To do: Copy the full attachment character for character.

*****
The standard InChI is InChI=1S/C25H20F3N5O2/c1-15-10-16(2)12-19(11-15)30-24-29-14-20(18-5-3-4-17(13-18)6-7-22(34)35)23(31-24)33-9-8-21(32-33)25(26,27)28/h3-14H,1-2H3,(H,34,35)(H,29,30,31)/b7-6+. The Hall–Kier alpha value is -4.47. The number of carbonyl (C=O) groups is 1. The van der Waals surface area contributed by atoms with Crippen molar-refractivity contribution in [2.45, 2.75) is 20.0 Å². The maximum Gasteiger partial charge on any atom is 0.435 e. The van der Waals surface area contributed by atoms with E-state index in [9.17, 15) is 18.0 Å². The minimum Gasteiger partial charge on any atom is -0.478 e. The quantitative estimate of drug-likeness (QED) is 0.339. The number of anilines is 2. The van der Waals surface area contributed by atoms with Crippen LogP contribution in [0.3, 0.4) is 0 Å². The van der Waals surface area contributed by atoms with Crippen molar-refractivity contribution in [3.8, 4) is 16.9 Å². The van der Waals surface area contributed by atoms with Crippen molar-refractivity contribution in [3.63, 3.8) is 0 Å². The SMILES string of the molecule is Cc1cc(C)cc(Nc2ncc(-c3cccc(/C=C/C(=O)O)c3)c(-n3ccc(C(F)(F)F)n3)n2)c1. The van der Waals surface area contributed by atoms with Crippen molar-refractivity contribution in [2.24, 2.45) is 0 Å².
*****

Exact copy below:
The standard InChI is InChI=1S/C25H20F3N5O2/c1-15-10-16(2)12-19(11-15)30-24-29-14-20(18-5-3-4-17(13-18)6-7-22(34)35)23(31-24)33-9-8-21(32-33)25(26,27)28/h3-14H,1-2H3,(H,34,35)(H,29,30,31)/b7-6+. The Hall–Kier alpha value is -4.47. The number of carbonyl (C=O) groups is 1. The van der Waals surface area contributed by atoms with Crippen molar-refractivity contribution in [2.45, 2.75) is 20.0 Å². The maximum Gasteiger partial charge on any atom is 0.435 e. The van der Waals surface area contributed by atoms with E-state index in [9.17, 15) is 18.0 Å². The minimum Gasteiger partial charge on any atom is -0.478 e. The quantitative estimate of drug-likeness (QED) is 0.339. The number of anilines is 2. The van der Waals surface area contributed by atoms with Crippen LogP contribution in [0.3, 0.4) is 0 Å². The van der Waals surface area contributed by atoms with Crippen molar-refractivity contribution in [3.8, 4) is 16.9 Å². The van der Waals surface area contributed by atoms with Crippen molar-refractivity contribution in [3.63, 3.8) is 0 Å². The SMILES string of the molecule is Cc1cc(C)cc(Nc2ncc(-c3cccc(/C=C/C(=O)O)c3)c(-n3ccc(C(F)(F)F)n3)n2)c1. The van der Waals surface area contributed by atoms with Crippen molar-refractivity contribution in [2.24, 2.45) is 0 Å².